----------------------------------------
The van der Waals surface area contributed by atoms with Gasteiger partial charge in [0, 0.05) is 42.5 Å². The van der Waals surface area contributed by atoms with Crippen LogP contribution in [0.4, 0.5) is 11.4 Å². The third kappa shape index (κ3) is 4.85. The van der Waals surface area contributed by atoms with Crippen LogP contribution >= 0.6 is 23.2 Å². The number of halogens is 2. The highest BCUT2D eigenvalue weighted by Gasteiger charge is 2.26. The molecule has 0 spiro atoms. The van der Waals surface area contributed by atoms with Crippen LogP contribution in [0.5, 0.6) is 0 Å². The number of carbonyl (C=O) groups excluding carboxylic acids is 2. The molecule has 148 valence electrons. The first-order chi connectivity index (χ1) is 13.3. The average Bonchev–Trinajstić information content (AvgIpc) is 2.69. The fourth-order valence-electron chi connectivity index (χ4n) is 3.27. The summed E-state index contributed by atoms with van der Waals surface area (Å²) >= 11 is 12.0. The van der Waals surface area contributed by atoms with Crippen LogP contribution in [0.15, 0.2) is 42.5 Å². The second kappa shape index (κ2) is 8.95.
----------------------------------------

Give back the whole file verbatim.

The van der Waals surface area contributed by atoms with Gasteiger partial charge in [0, 0.05) is 42.5 Å². The van der Waals surface area contributed by atoms with Crippen LogP contribution in [0.4, 0.5) is 11.4 Å². The third kappa shape index (κ3) is 4.85. The van der Waals surface area contributed by atoms with Crippen LogP contribution >= 0.6 is 23.2 Å². The number of halogens is 2. The highest BCUT2D eigenvalue weighted by Gasteiger charge is 2.26. The molecule has 0 spiro atoms. The van der Waals surface area contributed by atoms with Crippen LogP contribution in [0.5, 0.6) is 0 Å². The number of carbonyl (C=O) groups excluding carboxylic acids is 2. The molecule has 148 valence electrons. The first-order chi connectivity index (χ1) is 13.3. The average Bonchev–Trinajstić information content (AvgIpc) is 2.69. The fourth-order valence-electron chi connectivity index (χ4n) is 3.27. The summed E-state index contributed by atoms with van der Waals surface area (Å²) >= 11 is 12.0. The van der Waals surface area contributed by atoms with Crippen LogP contribution in [0.15, 0.2) is 42.5 Å². The second kappa shape index (κ2) is 8.95.